Although I struggle to come to terms with my own adulthood, one thing is clear to me: I don’t have as much time to play games as I used to. It’s not that I don’t still play a lot of games, but it does mean that the games I play have changed. No longer are the days that I spend five hours at a time exploring an obscure free-to-play Japanese browser RPG. Instead, I log onto Hearthstone and Heroes of the Storm to finish my dailies and maybe play a new game on Steam if I have enough time left in the day. There’s rarely a moment that I’m bored anymore, which leaves me playing the same few games week after week, with hundreds of games being left in my steam library to gather dust. My time is much more valuable now that I’ve graduated from university and work much more often, and the diversity of my gaming experience has suffered for it.
When I was younger, I would dig through tons of games every month, ranging from physical CD triple-A titles to digital download games on Steam to free-to-play online games. Nothing could quench my thirst for new games, not even the internet. Now I sit writing this, staring at my extensive steam library and wondering what happened? I certainly didn’t lose interest in gaming, as my bank account would gladly attest, but something has changed. I no longer have enough patience to play games with extensive tutorials or convoluted gameplay mechanics. I’ve stopped exploring the unknown territories of the video game community and have settled down in a log cabin of comfortable normalcy instead. I’ve become the Henry Hill at the end of Goodfellas of video games.
“And that’s the hardest part. Today everything is different; there’s no action… have to wait around like everyone else. Can’t even get decent food – right after I got here, I ordered some spaghetti with marinara sauce, and I got egg noodles and ketchup. I’m an average nobody… get to live the rest of my life like a schnook.”
The biggest culprit in the crime of pulling me away from new games is Netflix. It sneaks into my home every night and tempts me with rewatching Star Trek: The Next Generation. I’m only a man, you see. Younger Tom would be more than willing to put on Star Trek on another computer screen while playing Runescape for eight hours, but Adult Tom can’t be bothered. Each moment spent playing games must be carefully examined on an effort to enjoyment chart, with Netflix as the instant alternative if a specific game doesn’t match up to my new found standards.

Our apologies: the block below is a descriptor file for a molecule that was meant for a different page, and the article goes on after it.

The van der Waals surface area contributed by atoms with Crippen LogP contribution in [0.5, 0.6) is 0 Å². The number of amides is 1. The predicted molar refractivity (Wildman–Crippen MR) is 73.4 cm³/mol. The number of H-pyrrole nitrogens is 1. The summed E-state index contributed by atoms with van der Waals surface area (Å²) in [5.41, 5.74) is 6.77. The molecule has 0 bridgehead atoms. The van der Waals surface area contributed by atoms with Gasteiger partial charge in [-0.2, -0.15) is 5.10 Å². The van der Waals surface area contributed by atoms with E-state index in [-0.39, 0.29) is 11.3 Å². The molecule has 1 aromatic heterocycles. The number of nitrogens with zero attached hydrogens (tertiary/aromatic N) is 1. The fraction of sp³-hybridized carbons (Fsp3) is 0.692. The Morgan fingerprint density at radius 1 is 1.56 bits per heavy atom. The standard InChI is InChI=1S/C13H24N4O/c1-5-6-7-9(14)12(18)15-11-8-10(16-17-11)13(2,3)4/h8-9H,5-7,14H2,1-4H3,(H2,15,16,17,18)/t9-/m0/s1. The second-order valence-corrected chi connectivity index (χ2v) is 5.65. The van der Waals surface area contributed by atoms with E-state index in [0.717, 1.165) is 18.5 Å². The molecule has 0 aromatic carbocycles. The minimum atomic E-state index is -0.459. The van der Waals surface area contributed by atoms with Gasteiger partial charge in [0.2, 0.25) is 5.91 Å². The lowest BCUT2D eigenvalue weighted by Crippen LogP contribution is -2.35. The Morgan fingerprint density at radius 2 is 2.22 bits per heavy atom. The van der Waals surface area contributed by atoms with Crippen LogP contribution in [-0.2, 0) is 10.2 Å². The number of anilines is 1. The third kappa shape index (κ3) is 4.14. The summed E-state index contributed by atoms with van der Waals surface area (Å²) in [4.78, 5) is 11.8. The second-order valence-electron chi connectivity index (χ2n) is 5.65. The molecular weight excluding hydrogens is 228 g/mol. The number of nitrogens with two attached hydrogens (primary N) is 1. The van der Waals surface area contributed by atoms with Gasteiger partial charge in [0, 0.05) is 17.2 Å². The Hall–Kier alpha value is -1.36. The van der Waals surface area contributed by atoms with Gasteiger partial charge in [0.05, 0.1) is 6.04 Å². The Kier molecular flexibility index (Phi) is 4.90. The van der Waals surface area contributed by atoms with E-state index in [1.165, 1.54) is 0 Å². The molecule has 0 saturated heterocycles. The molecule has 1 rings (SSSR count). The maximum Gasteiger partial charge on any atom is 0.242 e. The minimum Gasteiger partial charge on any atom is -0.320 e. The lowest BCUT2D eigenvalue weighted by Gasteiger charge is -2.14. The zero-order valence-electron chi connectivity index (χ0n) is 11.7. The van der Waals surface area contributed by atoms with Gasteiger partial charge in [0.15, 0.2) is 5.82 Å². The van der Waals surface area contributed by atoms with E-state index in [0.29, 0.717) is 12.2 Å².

At first I thought this would be a great thing for my gaming experience, as I incorrectly assumed that not wanting to play so many new games would mean that I would play the more ‘cinematic’ games in my library, such as The Wolf Among Us or The Banner Saga. Instead, I play games that require very little intellectual stimulation, such as card games or action real-time strategy games. My gaming has become more and more automated, fulfilling my basic needs to click buttons and see shiny colors without forcing me to think. This can’t be an entirely healthy thing, especially because my work doesn’t require much thought either. The only real positive that has come out of my change in gaming habits is my return to books. I’ve read more books for leisure within the past 5 months than I did in the four years I attended university. I’m not reading Ulysses or anything, as the most thought provoking book I’ve been reading lately is the Silmarillion, but they at least keep my brain churning more than the games I play do.
My fear is that this change in my gaming habits is just a part of growing up. I hope that I can condition myself to get back to a place where I can willingly try new, exciting games for hours on end, but I’m not very confident. Gaming is such a large part of my life and it will continue to be into the foreseeable future, but it seems that I’m subconsciously much more picky about what things peek and subsequently maintain my interest. I’ve become the gaming equivalent of a middle-aged blue collar square whose most exciting moment of the week is trivia night at a local pub.